Research Outline

Remote Work


Provide data points and statistics on the current prevalence of remote work as well as projections for remote work post-COVID.

Early Findings

Prior to COVID-19

  • A study from Upwork found that prior to COVID-19, only 12.3% of workers were working remotely full-time.
  • According to the 2018 American Community Survey, in 2018, "3.6% of the U.S. employee workforce" worked from home at least half-time.
  • According to the 2016 Gallup State of the American Workplace, 43% of employees worked remotely with "some frequency."
  • Since 2005, the number of workers working remotely has increased by 140%.

During COVID-19

  • Remote work peaked in April 2020 when 47.7% of workers were working remotely full-time.
  • A Pew Research study conducted during COVID-19 found that 55% of workers that reported being able to do their job from home were doing so all the time, and 16% were doing so most of the time.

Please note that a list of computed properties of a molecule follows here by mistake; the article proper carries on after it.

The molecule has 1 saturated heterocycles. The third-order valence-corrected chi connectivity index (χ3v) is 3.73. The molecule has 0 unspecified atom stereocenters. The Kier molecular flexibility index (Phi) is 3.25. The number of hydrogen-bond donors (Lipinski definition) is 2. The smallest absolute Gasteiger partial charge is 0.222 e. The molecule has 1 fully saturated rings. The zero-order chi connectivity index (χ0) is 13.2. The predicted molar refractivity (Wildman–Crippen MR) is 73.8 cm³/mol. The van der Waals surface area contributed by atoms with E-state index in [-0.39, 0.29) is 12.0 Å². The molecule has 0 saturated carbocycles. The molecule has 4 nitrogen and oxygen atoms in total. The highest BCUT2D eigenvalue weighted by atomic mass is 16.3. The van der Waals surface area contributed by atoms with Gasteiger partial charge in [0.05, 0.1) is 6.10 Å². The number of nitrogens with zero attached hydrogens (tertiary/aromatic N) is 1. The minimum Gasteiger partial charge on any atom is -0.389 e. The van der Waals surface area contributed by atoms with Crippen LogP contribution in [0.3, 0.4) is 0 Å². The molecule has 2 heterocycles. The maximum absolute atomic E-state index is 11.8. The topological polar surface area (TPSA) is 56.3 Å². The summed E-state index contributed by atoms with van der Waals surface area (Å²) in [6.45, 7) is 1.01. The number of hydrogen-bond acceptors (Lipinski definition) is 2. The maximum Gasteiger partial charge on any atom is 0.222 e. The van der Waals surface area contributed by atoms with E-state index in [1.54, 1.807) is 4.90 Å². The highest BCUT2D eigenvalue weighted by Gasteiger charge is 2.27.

Beyond COVID-19

  • According to a Gartner survey, 80% of company leaders plan to continue to allow for employees to work remotely at least part-time even after the pandemic ends, and 47% of company leaders plan to allow employees to continue to work remotely full time.
  • Workers are also looking to transition to full-time remote work post-pandemic, with 65% of respondents to a recent poll by FlexJobs saying they wanted full-time remote work post-pandemic, and 31% reporting that they wanted to work remotely at least some time.
  • According to CNBC, in 2021, one in four Americans will be working remotely. By 2025, "36.2 million Americans will be working remotely, an 87% increase from pre-pandemic levels."
  • Global Workforce Analytics found that 56% of the US workforce hold a job that is at least partially compatible with remote work.
  • Global Workforce Analytics estimates that by the end of 2021, between 25-30% of the total US workforce will work remotely multiple days per week.